Tuesday, February 24, 2009

A Lenten Dilemma

GROWING UP IN MY HOME MEANT giving up something for Lent. I am not sure, but I think it was a holdover from my mom's Catholic schoolgirl days.

In my childhood days we were good Methodists, so I guess observing Lent still held some weight, and thus each year I was "encouraged" to give up something I enjoyed for the 40 days leading up to Easter Week. I never really knew the "why" other than it had to do with something about Jesus suffering for me, so I should suffer for Him.

I don't know if it was good theology or not, but truth be known it did make me think more about Jesus and His death on the Cross, and of course His resurrection which would free me not only from sin, but from the constraints of my Lenten "sacrifice."

Now, once again, the Lenten season is bearing down on me. As a good evangelical I could pass it off on my Mainline brothers and sisters, and say that I am free from those previous ecclesiastical constraints, but then I would hear my mother's voice in my ear. Yes, I know I probably have some other "issues" to deal with as well, but this Lenten thing still weighs upon me. I suppose the reality is that when I have practiced this discipline in the past I have actually been better for it. No real spiritual magic, just the reality of a disciplined life, and of course giving up say, 40 days of television does have its benefits.

But what about this year?

This year I have had a different thought tickle my theological fancy. It is the thought about rather than giving up something, to take something on. I realize that Jesus gave up everything for me; His prerogatives of being God (Philippians 2:5-11), His right to be served as God (Mark 10:45), and of course His very life as a sacrifice for us (Romans 3:25). But, He also took on so much for us, and in that process He gave to us. So, I am left with this idea of adding something to my life.

But what?

I do have a couple of ideas like creating a discipline of rising extra early and committing more time to prayer. There is also the idea of finding ways to practice compassion to those in need around me, like meeting the needs of the homeless under the bridge by the church. Maybe it would be writing letters of encouragement to 10 people everyday. There are lots of ways of adding something "Christ-like" to my life. Now, what will it be...?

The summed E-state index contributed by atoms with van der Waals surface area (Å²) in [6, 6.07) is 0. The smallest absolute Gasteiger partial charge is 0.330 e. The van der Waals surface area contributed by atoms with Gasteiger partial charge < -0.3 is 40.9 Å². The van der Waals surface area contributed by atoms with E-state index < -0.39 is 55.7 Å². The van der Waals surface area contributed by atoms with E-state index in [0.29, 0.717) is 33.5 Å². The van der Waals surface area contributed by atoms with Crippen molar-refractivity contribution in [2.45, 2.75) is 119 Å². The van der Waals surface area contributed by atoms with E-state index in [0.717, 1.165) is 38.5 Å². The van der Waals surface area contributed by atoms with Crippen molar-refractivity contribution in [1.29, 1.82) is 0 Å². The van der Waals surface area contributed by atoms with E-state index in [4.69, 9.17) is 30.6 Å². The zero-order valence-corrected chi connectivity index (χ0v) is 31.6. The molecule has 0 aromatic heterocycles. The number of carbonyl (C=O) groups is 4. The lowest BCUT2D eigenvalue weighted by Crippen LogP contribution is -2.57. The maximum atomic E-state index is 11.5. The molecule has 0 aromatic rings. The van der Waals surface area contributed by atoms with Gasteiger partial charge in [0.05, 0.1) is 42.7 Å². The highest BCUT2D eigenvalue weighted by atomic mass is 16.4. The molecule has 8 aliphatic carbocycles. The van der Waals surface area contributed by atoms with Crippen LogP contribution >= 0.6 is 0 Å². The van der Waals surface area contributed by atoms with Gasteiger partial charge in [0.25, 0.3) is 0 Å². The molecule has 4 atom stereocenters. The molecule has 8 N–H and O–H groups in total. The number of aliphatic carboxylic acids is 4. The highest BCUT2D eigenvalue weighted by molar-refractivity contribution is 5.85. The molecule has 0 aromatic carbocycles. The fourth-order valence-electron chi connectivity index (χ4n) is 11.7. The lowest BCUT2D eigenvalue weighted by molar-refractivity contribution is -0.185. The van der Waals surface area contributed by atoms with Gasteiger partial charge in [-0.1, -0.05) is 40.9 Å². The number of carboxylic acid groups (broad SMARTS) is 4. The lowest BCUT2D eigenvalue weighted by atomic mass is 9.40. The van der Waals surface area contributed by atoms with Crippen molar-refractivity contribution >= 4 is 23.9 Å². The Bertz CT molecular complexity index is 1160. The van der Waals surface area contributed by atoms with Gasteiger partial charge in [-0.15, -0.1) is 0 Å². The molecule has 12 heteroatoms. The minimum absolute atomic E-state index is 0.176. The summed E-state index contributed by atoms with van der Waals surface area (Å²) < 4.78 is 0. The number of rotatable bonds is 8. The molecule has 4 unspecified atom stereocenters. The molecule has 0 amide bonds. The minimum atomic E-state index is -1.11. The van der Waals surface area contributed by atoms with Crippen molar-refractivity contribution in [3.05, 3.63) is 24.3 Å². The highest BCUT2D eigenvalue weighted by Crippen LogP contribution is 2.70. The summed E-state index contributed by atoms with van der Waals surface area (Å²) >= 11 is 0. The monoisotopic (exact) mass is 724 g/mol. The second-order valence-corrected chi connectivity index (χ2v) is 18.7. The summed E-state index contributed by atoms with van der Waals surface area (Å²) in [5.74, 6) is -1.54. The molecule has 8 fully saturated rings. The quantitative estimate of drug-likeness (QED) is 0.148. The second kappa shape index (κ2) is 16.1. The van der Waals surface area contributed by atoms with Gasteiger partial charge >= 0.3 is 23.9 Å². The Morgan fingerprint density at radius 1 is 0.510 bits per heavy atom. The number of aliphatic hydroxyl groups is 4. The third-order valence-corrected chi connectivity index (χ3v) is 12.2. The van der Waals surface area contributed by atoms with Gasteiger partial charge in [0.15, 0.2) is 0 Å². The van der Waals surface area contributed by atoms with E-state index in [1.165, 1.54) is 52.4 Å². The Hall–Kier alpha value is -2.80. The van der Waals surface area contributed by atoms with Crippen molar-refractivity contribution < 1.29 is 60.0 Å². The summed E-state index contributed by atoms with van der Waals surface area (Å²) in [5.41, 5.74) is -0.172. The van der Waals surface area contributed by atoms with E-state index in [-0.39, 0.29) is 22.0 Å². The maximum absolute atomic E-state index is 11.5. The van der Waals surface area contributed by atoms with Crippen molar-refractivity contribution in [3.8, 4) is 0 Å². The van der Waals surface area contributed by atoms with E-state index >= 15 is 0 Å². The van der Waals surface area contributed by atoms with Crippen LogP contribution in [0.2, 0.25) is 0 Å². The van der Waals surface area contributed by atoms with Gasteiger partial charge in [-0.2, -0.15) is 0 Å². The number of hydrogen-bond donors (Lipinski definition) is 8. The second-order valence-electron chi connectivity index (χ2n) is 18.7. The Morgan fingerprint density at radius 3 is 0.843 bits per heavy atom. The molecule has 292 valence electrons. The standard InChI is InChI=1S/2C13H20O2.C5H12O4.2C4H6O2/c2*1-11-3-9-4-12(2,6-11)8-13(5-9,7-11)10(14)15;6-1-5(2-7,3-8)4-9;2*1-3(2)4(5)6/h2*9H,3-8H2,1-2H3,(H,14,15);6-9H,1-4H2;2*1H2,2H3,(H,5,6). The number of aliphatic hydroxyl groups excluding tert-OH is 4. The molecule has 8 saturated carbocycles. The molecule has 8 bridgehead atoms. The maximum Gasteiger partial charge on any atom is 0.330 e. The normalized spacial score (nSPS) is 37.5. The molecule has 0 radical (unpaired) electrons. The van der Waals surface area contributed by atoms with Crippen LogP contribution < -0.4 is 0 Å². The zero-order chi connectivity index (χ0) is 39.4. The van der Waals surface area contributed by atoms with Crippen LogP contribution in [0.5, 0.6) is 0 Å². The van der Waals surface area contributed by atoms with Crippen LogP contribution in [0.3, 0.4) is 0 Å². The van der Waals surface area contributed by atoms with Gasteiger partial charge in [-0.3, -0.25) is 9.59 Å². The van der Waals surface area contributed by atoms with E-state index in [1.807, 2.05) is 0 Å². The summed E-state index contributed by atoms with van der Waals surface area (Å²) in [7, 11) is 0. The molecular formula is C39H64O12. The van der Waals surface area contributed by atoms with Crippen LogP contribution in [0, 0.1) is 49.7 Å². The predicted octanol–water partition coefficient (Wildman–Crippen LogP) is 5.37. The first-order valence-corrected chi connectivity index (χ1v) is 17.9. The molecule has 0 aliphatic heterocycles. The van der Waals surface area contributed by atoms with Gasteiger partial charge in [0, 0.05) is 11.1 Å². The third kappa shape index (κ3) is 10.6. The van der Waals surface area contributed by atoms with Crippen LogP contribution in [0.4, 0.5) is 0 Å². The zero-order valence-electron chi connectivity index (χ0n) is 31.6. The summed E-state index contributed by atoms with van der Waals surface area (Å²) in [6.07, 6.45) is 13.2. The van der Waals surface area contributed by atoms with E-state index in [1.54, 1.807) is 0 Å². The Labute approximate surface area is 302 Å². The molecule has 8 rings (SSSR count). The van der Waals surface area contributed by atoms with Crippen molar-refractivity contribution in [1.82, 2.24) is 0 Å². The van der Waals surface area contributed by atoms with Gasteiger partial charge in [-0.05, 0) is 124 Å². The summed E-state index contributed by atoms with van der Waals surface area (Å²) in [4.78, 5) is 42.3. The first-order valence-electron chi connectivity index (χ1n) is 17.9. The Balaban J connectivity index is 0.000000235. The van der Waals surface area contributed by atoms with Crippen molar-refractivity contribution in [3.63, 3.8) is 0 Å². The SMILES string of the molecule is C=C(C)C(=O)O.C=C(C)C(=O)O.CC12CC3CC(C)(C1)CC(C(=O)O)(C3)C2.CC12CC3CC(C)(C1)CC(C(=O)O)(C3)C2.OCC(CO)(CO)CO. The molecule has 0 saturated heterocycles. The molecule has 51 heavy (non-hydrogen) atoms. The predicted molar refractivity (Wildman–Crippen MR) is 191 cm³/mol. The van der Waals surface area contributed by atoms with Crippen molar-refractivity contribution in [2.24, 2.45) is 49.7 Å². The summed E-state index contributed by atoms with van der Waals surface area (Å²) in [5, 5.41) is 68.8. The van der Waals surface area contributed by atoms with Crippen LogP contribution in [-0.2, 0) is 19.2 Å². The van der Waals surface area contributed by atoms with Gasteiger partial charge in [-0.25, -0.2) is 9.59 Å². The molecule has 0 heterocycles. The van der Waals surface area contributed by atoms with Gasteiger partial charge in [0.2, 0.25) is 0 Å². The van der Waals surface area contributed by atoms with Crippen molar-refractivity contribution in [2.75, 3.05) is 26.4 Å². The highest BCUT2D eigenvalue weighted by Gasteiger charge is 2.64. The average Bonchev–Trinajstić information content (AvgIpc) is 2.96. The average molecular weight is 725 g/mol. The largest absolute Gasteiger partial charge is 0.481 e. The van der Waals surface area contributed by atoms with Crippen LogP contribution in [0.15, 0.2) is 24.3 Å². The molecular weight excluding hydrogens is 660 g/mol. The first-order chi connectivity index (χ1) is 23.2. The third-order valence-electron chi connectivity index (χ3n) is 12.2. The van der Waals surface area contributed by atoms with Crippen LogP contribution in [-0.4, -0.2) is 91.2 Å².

Oh, the rule I learned from my mom is you are not supposed to go broadcasting it to everybody, so I guess I just pick one, or two...maybe three things, and go from there. Anybody care to join me.

Happy Lent!

Monday, February 02, 2009

He's Everything to Me

Back in my younger days, we used to sing a little chorus (probably old enough now even to be classified a hymn by some), it was entitled, "He's Everything to Me," and if memory serves me right it went something like,
In the stars His handiwork I see,
On the wind He speaks with majesty,

Though He ruleth over land and sea,
What is that to me?


I will celebrate Nativity,
For it has a place in history,
Sure He came to set His people free,
What is that to me?

Til I met Him face to face,
And I felt the wonder of His grace,
Then I knew that He was more than just
a God who did not care,
Who lived a way up there,
And, now in lives inside me everyday
Watching o'er me while I pray,
Helping me to find that narrow way,
He's everything to me.
This coming week's sermon text, from John 5:16-47, deals with some of the important distinction of this One we call Jesus of Nazareth. The Scripture lays out for us just who this Jesus is, and with a careful reading it is clear that He is more than just a carpenter's son.

In fact, quite a key list is put forth including such aspects as His part as life-giver, creator, judge, forgiver of sins, not to mention One who shares in the glory of God. Something for which the Jewish leaders were not very excited.

But Jesus did not stand alone in this confession regarding who He is, for He said there were at least three other "confessors" as well: John the Baptist, His accomplished works (miracles, etc) and the Scriptures themselves (God's Word). (See: John 5:33-40)

As you take time to read through this passage, I would ask you to consider what you learn about Jesus, the Messiah. And with John the Baptist how would you testify to the truth about the Truth?